Researching my family history has become a supreme passion of mine. It has opened my mind to exploring history to which I never fostered an interest in growing up, and it has shed light onto my being and identity.
Recently, I discovered my 11 X great-grandparents were John Howland and Elizabeth Tilley. So what? Unless you know a bit about American History, these are probably just another set of names. They were to me … at first.
As a subscriber to Ancestry.com, I’ve created a family tree by inputting individuals and information. From those entries, connections get made by linking my data to records that Ancestry.com has in its database. As new records are added to the database, “hints” are issued for individuals that I have posted in my family tree who are connected to those records . Because my tree is quite large (from several hours of inputting and exploring) I get many “hints” a day on various ancestors. When I got a hint for Desire Gorham, a 9 X great-grandmother, I reviewed it and added her to my tree without much thought. When one goes that far back in a line, records become rare and many hints are just other genealogy enthusiasts who have your ancestor on their trees also. So, when all of a sudden there were about 16 “hints” for Desire Gorham, I thought I’d better do some investigating because individuals born in 1644 didn’t generate that kind of record data because of the lack good record keeping that far back.
When I went back to have a closer look at Desire Gorham, I noticed her place of birth was listed as Plymouth, Massachusetts. Although American History is not my forte, I do remember learning about the Mayflower coming from England to Plymouth with some of the first colonists to come to the “New World”. I thought it was worth investigating because if I knew if I were to travel there for ancestry research there would be lots to see and do because of the history of the place.
Reviewing more of the hints for Desire, there were connections to her parents who were listed as Desire Howland and Captain John Gorham. With them, pictures were given as “hints”. As a visual learner, I was quick to open them. Low and behold it was a picture of a headstone listing the children of John Howland and Elizabeth Tilley, Pilgrims of the Mayflower. Desire (Howland) Gorham was one of them. WHAAAA…????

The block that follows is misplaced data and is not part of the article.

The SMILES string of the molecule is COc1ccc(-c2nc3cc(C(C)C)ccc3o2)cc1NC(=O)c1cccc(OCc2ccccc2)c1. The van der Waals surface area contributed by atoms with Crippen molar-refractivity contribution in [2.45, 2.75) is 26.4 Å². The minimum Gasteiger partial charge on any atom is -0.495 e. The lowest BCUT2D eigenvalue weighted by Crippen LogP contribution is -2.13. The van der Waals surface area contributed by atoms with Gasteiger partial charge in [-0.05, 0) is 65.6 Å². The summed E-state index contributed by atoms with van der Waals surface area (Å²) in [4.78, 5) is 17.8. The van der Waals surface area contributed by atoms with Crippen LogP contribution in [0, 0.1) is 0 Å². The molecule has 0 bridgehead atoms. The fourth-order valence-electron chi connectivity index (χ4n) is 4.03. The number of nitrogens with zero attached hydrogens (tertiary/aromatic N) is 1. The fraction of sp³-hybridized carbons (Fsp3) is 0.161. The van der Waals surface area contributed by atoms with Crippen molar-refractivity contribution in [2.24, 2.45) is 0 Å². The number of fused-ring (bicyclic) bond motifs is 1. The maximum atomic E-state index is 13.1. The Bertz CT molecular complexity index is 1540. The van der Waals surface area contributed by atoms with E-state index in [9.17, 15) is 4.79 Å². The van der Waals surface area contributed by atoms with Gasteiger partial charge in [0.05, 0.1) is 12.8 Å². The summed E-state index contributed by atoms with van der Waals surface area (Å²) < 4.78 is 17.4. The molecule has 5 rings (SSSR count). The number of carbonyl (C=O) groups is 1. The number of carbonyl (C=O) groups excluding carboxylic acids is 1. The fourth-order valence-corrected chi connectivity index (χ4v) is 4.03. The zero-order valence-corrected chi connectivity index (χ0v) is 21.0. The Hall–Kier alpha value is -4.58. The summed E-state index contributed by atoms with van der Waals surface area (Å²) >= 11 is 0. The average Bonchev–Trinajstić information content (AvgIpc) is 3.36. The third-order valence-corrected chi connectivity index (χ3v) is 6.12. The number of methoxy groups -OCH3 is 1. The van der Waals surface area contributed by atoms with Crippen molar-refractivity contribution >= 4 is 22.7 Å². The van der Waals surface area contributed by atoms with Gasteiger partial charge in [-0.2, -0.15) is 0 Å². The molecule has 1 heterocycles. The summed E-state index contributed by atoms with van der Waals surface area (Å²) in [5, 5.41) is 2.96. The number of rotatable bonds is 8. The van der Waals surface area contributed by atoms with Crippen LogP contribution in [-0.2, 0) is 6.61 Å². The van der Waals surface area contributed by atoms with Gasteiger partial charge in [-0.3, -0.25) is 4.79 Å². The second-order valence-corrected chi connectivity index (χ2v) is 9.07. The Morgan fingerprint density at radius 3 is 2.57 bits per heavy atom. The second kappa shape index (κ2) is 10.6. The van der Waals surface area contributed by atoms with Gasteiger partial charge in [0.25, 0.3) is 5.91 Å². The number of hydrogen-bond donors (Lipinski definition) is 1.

I couldn’t believe it. There in front of me was evidence that I was a descendant of the Pilgrims that came on the Mayflower. Of course, I have started to delve into who John Howland and Elizabeth Tilley were and what their significance was to this prominent point in history. Apparently, John fell overboard during the voyage and was rescued. There is a painting that depicts the dramatic rescue of John Howland. His name is also on the “Mayflower Compact” which served as the first governing document of the pilgrims. It is so exciting to learn that I am a descendant of those who left such a legacy. What would these ancestors say if they could see the world that they helped start? Fascinating.
This now opens up questions for how did a Mayflower descendant end up way over here in Southwestern Ontario when the original landed in Plymouth, Massachusetts? More research to do! More stories to explore! More to come…
“Mayflower.” Wikimedia Commons. Last modified August 20, 2011. http://commons.wikimedia.org/wiki/Mayflower#mediaviewer/File:MayflowerHarbor.jpg . (photo: “Mayflower in Plymouth Harbor” by William Halsall, 1882)
“Mayflower.” Wikipedia: The Free Encyclopedia. Last modified October 6, 2014. http://en.wikipedia.org/wiki/Mayflower .
“Noels-Cornish Family Tree.” Ancestry.com. Last modified October 11, 2014. http://home.ancestry.ca/ .